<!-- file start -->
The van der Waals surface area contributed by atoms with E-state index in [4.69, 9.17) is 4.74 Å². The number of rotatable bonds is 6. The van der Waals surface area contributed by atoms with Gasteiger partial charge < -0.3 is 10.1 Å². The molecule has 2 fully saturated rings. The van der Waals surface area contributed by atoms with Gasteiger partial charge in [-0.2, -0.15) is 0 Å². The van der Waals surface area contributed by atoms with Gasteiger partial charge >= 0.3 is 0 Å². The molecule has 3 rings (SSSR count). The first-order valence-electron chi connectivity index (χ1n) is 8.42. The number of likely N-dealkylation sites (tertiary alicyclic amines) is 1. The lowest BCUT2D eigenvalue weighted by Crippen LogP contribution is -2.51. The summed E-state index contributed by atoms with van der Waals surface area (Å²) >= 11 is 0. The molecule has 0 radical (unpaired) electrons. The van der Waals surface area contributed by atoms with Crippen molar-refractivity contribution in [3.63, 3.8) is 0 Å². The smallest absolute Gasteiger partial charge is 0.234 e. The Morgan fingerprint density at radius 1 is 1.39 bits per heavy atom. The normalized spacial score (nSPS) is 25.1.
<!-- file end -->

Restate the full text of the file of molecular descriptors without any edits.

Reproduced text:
The van der Waals surface area contributed by atoms with E-state index in [4.69, 9.17) is 4.74 Å². The number of rotatable bonds is 6. The van der Waals surface area contributed by atoms with Gasteiger partial charge < -0.3 is 10.1 Å². The molecule has 2 fully saturated rings. The van der Waals surface area contributed by atoms with Gasteiger partial charge in [-0.2, -0.15) is 0 Å². The van der Waals surface area contributed by atoms with Gasteiger partial charge >= 0.3 is 0 Å². The molecule has 3 rings (SSSR count). The first-order valence-electron chi connectivity index (χ1n) is 8.42. The number of likely N-dealkylation sites (tertiary alicyclic amines) is 1. The lowest BCUT2D eigenvalue weighted by Crippen LogP contribution is -2.51. The summed E-state index contributed by atoms with van der Waals surface area (Å²) >= 11 is 0. The molecule has 0 radical (unpaired) electrons. The van der Waals surface area contributed by atoms with Crippen molar-refractivity contribution in [3.63, 3.8) is 0 Å². The smallest absolute Gasteiger partial charge is 0.234 e. The Morgan fingerprint density at radius 1 is 1.39 bits per heavy atom. The normalized spacial score (nSPS) is 25.1.